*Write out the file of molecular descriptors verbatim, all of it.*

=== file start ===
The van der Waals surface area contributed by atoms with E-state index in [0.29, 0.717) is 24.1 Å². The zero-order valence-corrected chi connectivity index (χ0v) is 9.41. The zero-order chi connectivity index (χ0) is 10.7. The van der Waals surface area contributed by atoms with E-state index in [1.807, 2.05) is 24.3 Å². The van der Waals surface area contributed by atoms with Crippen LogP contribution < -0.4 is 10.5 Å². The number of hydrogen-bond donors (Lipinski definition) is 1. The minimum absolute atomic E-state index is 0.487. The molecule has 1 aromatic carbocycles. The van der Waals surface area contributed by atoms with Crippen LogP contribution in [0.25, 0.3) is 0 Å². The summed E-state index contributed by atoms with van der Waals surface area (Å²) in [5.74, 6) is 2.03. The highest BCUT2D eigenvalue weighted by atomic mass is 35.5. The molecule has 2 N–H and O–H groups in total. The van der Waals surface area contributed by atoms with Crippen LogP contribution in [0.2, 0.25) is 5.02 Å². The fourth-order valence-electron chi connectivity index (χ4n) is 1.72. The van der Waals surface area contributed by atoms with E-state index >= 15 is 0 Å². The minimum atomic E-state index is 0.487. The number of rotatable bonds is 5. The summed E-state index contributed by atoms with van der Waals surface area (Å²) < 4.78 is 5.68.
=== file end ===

The van der Waals surface area contributed by atoms with E-state index in [0.29, 0.717) is 24.1 Å². The zero-order valence-corrected chi connectivity index (χ0v) is 9.41. The zero-order chi connectivity index (χ0) is 10.7. The van der Waals surface area contributed by atoms with E-state index in [1.807, 2.05) is 24.3 Å². The van der Waals surface area contributed by atoms with Crippen LogP contribution < -0.4 is 10.5 Å². The number of hydrogen-bond donors (Lipinski definition) is 1. The minimum absolute atomic E-state index is 0.487. The molecule has 1 aromatic carbocycles. The van der Waals surface area contributed by atoms with Crippen LogP contribution in [0.25, 0.3) is 0 Å². The summed E-state index contributed by atoms with van der Waals surface area (Å²) in [5.74, 6) is 2.03. The highest BCUT2D eigenvalue weighted by atomic mass is 35.5. The molecule has 2 N–H and O–H groups in total. The van der Waals surface area contributed by atoms with Crippen LogP contribution in [0.2, 0.25) is 5.02 Å². The fourth-order valence-electron chi connectivity index (χ4n) is 1.72. The van der Waals surface area contributed by atoms with E-state index >= 15 is 0 Å². The minimum atomic E-state index is 0.487. The number of rotatable bonds is 5. The summed E-state index contributed by atoms with van der Waals surface area (Å²) < 4.78 is 5.68.